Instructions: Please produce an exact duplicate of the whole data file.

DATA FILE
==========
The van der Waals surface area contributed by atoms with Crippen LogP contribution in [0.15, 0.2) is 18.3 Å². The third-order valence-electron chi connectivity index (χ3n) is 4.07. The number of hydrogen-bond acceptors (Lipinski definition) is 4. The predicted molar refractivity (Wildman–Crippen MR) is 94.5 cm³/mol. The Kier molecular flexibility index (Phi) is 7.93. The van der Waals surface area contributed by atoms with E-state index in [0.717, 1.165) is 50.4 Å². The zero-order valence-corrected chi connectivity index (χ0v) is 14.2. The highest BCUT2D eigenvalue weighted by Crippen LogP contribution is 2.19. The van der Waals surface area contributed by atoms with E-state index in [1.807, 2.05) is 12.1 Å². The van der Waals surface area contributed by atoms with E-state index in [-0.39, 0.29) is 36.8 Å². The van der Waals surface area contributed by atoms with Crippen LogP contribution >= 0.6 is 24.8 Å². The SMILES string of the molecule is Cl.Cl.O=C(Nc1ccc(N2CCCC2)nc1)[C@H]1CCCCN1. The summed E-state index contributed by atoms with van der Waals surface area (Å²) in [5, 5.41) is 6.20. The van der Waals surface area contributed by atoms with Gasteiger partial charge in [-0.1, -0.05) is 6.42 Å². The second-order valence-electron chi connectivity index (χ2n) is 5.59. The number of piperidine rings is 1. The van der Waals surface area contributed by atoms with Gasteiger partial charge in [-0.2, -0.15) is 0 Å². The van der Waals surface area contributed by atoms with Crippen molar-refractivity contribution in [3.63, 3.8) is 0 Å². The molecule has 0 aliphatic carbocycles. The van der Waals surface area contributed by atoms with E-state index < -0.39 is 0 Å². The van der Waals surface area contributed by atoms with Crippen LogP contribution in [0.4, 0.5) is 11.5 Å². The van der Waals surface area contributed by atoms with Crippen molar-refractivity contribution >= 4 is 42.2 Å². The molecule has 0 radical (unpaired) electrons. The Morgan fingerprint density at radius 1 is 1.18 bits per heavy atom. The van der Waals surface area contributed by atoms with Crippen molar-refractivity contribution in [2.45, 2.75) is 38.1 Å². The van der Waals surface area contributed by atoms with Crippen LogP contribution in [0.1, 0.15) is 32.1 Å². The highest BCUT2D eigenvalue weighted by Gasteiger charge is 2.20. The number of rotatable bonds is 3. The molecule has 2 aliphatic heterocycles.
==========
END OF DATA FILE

The van der Waals surface area contributed by atoms with Crippen LogP contribution in [0.15, 0.2) is 18.3 Å². The third-order valence-electron chi connectivity index (χ3n) is 4.07. The number of hydrogen-bond acceptors (Lipinski definition) is 4. The predicted molar refractivity (Wildman–Crippen MR) is 94.5 cm³/mol. The Kier molecular flexibility index (Phi) is 7.93. The van der Waals surface area contributed by atoms with E-state index in [0.717, 1.165) is 50.4 Å². The zero-order valence-corrected chi connectivity index (χ0v) is 14.2. The highest BCUT2D eigenvalue weighted by Crippen LogP contribution is 2.19. The van der Waals surface area contributed by atoms with E-state index in [1.807, 2.05) is 12.1 Å². The van der Waals surface area contributed by atoms with E-state index in [-0.39, 0.29) is 36.8 Å². The van der Waals surface area contributed by atoms with Crippen LogP contribution >= 0.6 is 24.8 Å². The SMILES string of the molecule is Cl.Cl.O=C(Nc1ccc(N2CCCC2)nc1)[C@H]1CCCCN1. The summed E-state index contributed by atoms with van der Waals surface area (Å²) in [5, 5.41) is 6.20. The van der Waals surface area contributed by atoms with Gasteiger partial charge in [-0.1, -0.05) is 6.42 Å². The second-order valence-electron chi connectivity index (χ2n) is 5.59. The number of piperidine rings is 1. The van der Waals surface area contributed by atoms with Gasteiger partial charge in [-0.2, -0.15) is 0 Å². The van der Waals surface area contributed by atoms with Crippen molar-refractivity contribution in [3.63, 3.8) is 0 Å². The molecule has 0 aliphatic carbocycles. The van der Waals surface area contributed by atoms with E-state index < -0.39 is 0 Å². The van der Waals surface area contributed by atoms with Crippen LogP contribution in [0.4, 0.5) is 11.5 Å². The van der Waals surface area contributed by atoms with Crippen molar-refractivity contribution >= 4 is 42.2 Å². The molecule has 0 radical (unpaired) electrons. The Morgan fingerprint density at radius 1 is 1.18 bits per heavy atom. The van der Waals surface area contributed by atoms with Crippen molar-refractivity contribution in [2.45, 2.75) is 38.1 Å². The van der Waals surface area contributed by atoms with Crippen LogP contribution in [0.1, 0.15) is 32.1 Å². The highest BCUT2D eigenvalue weighted by Gasteiger charge is 2.20. The number of rotatable bonds is 3. The molecule has 2 aliphatic heterocycles.